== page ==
Tuesday, 8 December 2015

The WSS


Just adding a couple of recent test paints, mainly so I can link them for advice on TMP. They are Webb's Regiment at Ramillies - a grenadier and hatman (if that's the right terminology)






Friday, 27 April 2012

Sir Allen Apsley's Regiment of Foot

Those of you who have read this blog before (for which I thank you) will probably know that I had a demo game of Pike and Shotte at Salute last weekend. I had been looking forward to getting the rules (which I have now had a chance to read) and I have to say that I enjoyed the game immensely. The ECW is another period that I feel drawn to, but unlike the others which interest me most, I don't have such a "personal" attachment to it. My interest in Napoleonics stems from going to a school founded by Old Nosey himself and having busts of the likes of Picton and Uxbridge staring out at me during my school days. The Anglo-Zulu War interests me because when I was a lad, my father was posted to South Africa, and I spent 6 years of my childhood in Jo'burg. But the ECW has a different kind of appeal to me.

You see, I like flags. Lots of them. And nothing gives a gamer a better excuse to go all out with loads of flags on a unit than the TYW and ECW (well, maybe excepting the Italian Wars, but I just couldn't bring myself to paint that many Landsknechts - I'd go mad). It's not a very sensible reason to get involved in a period, but I make no claims to being sensible.

After playing the game I decided to finish off and base one of the many regiments that I have near completion for this period. While I may not be quite as personally involved, I still had to pick the Royalists when I started (I will be providing both sides, as per usual, but you have to start somewhere), as I am a West Country lad, uni in Oxford and now living in Prince Rupert's old stomping ground. Plus I don't have much time for Puritans.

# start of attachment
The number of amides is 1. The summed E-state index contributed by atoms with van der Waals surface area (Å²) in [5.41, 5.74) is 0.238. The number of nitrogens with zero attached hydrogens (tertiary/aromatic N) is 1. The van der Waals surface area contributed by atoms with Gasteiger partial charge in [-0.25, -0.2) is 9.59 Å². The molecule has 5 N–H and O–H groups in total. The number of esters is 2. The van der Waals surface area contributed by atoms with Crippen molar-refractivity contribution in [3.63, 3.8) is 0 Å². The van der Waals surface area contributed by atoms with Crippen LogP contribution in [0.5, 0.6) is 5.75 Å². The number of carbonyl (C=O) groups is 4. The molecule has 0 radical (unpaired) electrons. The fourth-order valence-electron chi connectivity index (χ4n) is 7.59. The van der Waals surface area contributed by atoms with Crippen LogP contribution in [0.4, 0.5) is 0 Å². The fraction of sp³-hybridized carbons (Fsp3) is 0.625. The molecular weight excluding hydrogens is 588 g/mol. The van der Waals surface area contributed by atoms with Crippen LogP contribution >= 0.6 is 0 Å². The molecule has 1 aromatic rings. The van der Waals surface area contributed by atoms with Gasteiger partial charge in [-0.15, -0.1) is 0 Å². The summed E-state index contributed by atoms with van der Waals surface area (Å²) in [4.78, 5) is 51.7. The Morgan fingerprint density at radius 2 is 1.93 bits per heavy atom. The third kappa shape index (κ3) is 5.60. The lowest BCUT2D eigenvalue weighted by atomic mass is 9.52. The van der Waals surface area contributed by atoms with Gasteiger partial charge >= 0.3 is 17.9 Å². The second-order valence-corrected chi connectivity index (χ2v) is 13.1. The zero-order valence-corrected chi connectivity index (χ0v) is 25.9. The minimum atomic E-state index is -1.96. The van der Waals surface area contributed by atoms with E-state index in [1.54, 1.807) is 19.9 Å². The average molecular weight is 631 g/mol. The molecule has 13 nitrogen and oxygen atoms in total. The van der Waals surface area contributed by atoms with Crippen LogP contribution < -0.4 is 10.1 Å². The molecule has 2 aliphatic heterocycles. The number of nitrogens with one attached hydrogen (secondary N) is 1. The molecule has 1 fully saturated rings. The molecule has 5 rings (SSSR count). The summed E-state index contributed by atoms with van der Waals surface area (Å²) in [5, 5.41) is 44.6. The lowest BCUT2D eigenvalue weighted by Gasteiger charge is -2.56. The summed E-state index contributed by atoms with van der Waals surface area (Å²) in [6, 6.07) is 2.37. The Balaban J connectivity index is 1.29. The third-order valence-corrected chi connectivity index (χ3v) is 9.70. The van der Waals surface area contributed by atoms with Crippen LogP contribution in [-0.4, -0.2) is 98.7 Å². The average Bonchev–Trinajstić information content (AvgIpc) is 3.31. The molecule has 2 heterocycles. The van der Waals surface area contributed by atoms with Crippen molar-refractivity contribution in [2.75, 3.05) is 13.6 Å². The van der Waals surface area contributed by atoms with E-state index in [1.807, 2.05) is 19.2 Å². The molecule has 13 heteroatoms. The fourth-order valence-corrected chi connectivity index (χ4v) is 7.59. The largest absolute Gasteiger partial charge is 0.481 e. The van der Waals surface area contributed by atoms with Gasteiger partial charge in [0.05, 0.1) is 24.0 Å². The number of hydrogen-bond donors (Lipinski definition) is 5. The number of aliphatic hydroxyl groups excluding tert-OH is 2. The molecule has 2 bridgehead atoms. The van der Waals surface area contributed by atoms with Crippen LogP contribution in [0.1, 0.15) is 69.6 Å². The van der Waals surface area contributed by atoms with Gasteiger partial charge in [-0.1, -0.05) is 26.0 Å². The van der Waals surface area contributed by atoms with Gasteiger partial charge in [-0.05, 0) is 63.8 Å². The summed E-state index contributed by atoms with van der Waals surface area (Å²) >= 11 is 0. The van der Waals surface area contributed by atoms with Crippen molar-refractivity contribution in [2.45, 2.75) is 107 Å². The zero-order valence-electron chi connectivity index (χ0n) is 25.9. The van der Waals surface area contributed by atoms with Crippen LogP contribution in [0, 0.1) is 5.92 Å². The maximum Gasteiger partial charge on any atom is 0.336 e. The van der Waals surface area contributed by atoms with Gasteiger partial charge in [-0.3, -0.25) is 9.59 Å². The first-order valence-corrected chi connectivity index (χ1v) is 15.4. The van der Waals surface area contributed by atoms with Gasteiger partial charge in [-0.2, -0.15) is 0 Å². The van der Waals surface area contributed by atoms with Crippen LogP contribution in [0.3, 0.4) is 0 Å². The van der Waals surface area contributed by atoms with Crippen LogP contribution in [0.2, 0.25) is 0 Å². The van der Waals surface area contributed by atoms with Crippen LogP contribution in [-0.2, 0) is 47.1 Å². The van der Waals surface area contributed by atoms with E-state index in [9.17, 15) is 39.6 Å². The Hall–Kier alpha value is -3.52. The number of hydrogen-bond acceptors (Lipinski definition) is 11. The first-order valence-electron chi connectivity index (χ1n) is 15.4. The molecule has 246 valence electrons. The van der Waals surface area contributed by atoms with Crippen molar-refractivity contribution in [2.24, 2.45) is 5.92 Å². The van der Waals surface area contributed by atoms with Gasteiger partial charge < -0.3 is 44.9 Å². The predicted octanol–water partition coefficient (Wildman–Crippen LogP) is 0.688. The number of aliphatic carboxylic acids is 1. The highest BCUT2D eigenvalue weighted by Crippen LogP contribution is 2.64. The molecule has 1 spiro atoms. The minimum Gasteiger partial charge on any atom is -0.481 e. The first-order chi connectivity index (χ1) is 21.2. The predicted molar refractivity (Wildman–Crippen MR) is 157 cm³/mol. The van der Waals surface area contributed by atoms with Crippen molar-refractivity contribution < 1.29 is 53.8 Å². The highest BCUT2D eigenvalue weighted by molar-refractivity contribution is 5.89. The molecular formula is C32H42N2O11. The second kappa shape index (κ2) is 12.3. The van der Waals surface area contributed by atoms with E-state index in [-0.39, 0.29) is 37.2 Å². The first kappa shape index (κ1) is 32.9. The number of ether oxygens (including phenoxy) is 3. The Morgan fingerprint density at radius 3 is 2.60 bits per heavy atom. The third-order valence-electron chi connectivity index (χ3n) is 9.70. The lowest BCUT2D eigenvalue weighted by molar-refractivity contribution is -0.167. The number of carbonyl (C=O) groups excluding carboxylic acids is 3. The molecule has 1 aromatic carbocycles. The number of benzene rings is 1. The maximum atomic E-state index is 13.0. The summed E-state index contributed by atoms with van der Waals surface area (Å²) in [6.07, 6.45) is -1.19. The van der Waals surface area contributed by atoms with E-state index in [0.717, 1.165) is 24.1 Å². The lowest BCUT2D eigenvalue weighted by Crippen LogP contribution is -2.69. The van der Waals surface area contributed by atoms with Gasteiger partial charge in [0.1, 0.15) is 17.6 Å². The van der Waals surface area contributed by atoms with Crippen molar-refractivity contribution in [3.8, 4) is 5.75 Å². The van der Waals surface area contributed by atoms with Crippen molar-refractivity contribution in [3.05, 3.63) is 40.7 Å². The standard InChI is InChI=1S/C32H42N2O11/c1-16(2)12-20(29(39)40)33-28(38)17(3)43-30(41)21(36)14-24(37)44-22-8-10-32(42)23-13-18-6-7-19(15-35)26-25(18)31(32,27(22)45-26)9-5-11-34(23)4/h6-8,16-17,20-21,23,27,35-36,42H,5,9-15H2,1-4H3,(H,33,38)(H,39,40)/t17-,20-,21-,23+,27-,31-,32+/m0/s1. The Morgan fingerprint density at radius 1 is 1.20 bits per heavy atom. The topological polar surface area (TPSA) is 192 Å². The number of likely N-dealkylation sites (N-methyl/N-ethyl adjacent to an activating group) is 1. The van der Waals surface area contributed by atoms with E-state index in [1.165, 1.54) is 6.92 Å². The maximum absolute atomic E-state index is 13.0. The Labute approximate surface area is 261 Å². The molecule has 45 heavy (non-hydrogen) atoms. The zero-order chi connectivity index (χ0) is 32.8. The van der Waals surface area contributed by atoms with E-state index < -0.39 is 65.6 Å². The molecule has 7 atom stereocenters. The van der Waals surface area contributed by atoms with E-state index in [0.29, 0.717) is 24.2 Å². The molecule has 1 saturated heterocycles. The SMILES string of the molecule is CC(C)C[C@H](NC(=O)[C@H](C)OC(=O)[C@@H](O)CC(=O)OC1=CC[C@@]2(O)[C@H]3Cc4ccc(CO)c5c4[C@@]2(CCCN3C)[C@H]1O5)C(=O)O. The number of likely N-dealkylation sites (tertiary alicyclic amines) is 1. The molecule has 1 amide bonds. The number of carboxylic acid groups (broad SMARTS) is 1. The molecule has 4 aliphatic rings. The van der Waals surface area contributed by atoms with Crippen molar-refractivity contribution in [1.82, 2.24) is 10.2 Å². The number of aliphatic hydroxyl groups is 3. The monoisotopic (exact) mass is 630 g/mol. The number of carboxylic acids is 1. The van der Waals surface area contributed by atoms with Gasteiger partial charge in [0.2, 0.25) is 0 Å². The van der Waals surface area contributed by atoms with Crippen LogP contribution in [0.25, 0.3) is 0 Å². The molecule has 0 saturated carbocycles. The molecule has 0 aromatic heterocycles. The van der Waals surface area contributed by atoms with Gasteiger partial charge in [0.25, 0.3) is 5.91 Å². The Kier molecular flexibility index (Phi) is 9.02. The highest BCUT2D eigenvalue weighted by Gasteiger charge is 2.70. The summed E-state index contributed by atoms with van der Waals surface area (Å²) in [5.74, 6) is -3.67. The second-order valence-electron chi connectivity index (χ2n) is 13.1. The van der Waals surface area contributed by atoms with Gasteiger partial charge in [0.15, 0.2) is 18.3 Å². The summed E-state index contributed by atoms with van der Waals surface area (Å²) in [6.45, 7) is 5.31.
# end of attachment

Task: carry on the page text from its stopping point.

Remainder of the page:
Anyway, I give you Sir Allen Apsley's Regiment of Foot (still missing 2 flags). The figures are mainly Bicorne and Renegade with a smattering of Redoubt and Warlord:

The whole regiment.

The man himself. 

Without the command base.



The pike block. I think I will expand this by two more bases.

Originally the plan was two more command bases for the shot sleeves to be used with the Perfect Captain rules, each of which would have a flag. I think, though, that I may just add two bases to the pike block to widen it, and add the two ensigns to the new rear centre base's front rank. The regimental command base will just be for dressing up the table, as it will play no part under the Pike and Shotte rules.


The "right" shot sleeve. The officer is Redoubt.


The "left" shot sleeve. This time the officer is a Warlord plastic.

My shot are in 4 ranks, too. I know this is not the commonly accepted way to do things, but if you look at contemporary engravings, the shot units are very often portrayed as being as deep as the pike.

Battle of Naseby

It is needlessly more expensive this way, but I like it, and I guess that's all that counts. It also gives me a chance to stick a drummer and a sergeant "dressing the ranks" in the back rank, too. I may also slip a flag into each shot sleeve as well in future.

Now I just have to finish of Hopton's and Talbot's foot, which have been languishing in the half painted pile for ages, and I'll have my first full battalia.